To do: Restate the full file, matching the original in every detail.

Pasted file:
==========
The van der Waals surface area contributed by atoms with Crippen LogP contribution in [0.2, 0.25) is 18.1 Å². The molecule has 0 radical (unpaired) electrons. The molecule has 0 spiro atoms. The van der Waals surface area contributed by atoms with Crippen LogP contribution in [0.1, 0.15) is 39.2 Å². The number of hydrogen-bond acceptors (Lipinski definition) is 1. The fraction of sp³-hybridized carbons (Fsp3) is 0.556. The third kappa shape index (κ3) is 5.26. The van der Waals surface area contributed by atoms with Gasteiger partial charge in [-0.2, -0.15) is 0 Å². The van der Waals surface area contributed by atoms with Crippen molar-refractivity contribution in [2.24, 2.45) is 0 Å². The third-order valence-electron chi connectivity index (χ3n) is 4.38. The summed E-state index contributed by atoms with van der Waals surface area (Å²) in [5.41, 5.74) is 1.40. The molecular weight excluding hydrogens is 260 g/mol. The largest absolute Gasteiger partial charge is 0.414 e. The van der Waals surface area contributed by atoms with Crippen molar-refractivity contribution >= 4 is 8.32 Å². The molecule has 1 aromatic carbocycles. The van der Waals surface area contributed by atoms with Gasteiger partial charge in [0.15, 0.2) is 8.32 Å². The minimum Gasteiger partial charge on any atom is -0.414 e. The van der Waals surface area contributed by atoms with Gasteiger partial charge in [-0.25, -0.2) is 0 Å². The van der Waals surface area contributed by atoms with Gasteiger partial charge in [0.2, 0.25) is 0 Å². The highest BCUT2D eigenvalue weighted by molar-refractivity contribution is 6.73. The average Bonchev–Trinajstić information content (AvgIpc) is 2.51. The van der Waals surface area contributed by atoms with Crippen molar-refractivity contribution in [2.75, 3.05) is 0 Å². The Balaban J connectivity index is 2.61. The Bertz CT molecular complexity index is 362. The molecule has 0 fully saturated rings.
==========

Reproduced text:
The van der Waals surface area contributed by atoms with Crippen LogP contribution in [0.2, 0.25) is 18.1 Å². The molecule has 0 radical (unpaired) electrons. The molecule has 0 spiro atoms. The van der Waals surface area contributed by atoms with Crippen LogP contribution in [0.1, 0.15) is 39.2 Å². The number of hydrogen-bond acceptors (Lipinski definition) is 1. The fraction of sp³-hybridized carbons (Fsp3) is 0.556. The third kappa shape index (κ3) is 5.26. The van der Waals surface area contributed by atoms with Gasteiger partial charge in [-0.2, -0.15) is 0 Å². The van der Waals surface area contributed by atoms with Crippen molar-refractivity contribution in [2.24, 2.45) is 0 Å². The third-order valence-electron chi connectivity index (χ3n) is 4.38. The summed E-state index contributed by atoms with van der Waals surface area (Å²) in [5.41, 5.74) is 1.40. The molecular weight excluding hydrogens is 260 g/mol. The largest absolute Gasteiger partial charge is 0.414 e. The van der Waals surface area contributed by atoms with Crippen molar-refractivity contribution >= 4 is 8.32 Å². The molecule has 1 aromatic carbocycles. The van der Waals surface area contributed by atoms with Gasteiger partial charge in [0.15, 0.2) is 8.32 Å². The minimum Gasteiger partial charge on any atom is -0.414 e. The van der Waals surface area contributed by atoms with Gasteiger partial charge in [-0.25, -0.2) is 0 Å². The van der Waals surface area contributed by atoms with Gasteiger partial charge in [0.2, 0.25) is 0 Å². The highest BCUT2D eigenvalue weighted by molar-refractivity contribution is 6.73. The average Bonchev–Trinajstić information content (AvgIpc) is 2.51. The van der Waals surface area contributed by atoms with Crippen molar-refractivity contribution in [2.75, 3.05) is 0 Å². The Balaban J connectivity index is 2.61. The Bertz CT molecular complexity index is 362. The molecule has 0 fully saturated rings.